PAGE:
4. Preheat oven to 400 F with oven rack in the center. Remove chilled dough from the refrigerator. Prick the bottom of the dough a few times with a fork (this is to allow air to escape to prevent the dough from puffing up). Bake the crust for 20-25 minutes until it is lightly browned. Look at it every 5 minutes and gently press down the bottom with an oven mitt if it puffs up. Remove from oven and set aside.
5. Preheat oven to 350 F.
6. In a medium bowl, whisk together the sugar and flour, then whisk in the milk and eggs until well mixed. Stir in the pecans. Transfer to a saucepan and heat over medium-low heat, stirring frequently, until the mixture is thick enough to coat a spoon and reaches a temperature of 160 F to 170 F.
7. Combine cornstarch and water in a small saucepan. Bring to a simmer over medium heat, whisking occasionally. When the mixture starts to simmer and turns translucent, remove from the heat. Let cool.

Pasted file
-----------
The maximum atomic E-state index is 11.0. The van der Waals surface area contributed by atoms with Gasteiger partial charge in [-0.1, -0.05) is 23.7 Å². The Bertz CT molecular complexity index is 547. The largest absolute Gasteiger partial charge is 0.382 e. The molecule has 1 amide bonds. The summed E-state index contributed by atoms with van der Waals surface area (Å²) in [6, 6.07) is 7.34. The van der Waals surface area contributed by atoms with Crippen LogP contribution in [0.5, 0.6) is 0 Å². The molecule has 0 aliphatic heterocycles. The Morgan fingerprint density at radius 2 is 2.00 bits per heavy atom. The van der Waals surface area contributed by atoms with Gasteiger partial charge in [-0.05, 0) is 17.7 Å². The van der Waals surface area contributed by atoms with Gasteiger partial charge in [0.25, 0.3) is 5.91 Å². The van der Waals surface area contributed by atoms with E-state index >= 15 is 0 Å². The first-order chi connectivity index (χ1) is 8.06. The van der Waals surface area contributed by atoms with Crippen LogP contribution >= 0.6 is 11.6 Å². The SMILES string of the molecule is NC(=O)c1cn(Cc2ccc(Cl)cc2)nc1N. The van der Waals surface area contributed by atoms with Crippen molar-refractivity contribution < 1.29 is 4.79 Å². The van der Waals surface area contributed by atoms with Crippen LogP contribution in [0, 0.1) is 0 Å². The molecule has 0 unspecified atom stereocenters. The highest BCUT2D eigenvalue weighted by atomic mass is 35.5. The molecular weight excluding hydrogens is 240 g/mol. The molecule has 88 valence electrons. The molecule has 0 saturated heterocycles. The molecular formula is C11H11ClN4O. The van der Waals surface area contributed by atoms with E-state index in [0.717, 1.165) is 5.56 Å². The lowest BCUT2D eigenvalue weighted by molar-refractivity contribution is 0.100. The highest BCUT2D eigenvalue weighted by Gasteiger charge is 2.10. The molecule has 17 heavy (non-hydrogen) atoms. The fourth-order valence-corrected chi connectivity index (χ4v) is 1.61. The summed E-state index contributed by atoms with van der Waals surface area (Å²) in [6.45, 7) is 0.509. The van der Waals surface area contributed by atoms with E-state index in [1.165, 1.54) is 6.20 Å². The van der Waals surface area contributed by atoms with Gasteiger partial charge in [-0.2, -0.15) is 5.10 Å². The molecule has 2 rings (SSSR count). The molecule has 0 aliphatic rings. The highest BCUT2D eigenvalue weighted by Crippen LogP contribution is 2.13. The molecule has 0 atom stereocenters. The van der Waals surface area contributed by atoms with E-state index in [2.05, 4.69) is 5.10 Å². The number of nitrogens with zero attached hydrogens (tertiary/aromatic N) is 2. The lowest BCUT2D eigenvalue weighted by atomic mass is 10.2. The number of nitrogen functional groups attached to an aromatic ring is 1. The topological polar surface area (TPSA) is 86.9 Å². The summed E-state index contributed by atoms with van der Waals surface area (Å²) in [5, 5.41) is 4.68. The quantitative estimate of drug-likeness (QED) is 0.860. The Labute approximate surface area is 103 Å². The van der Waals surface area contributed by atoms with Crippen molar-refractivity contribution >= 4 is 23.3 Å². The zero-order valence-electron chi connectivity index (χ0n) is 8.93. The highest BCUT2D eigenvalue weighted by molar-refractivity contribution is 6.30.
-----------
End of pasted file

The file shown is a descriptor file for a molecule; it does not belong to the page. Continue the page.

8. Using a stand mixer with the whip attachment or a hand mixer, beat the egg whites and vanilla until frothy. Combine the sugar and cream of tartar and beat into the egg white 1 tbsp. at a time until all the sugar is incorporated and the mixture forms soft peaks. Add the cornstarch mixture and continue beating until the mixture forms stiff peaks.
9. Pour the pecan mixture into the pie shell. Using a spatula, spread the meringue over the mixture, being sure to seal the edges of the meringue against the top of the pie crust. Using a spoon to create little peaks all over the meringue. Bake the pie until the meringue is golden brown and jiggles only lightly, about 25-30 minutes. Remove from the oven and set on a wire rack to cool. Serve immediately (meringue pies are best the day they are baked).
Thanksgiving Central (all Thanksgiving recipes)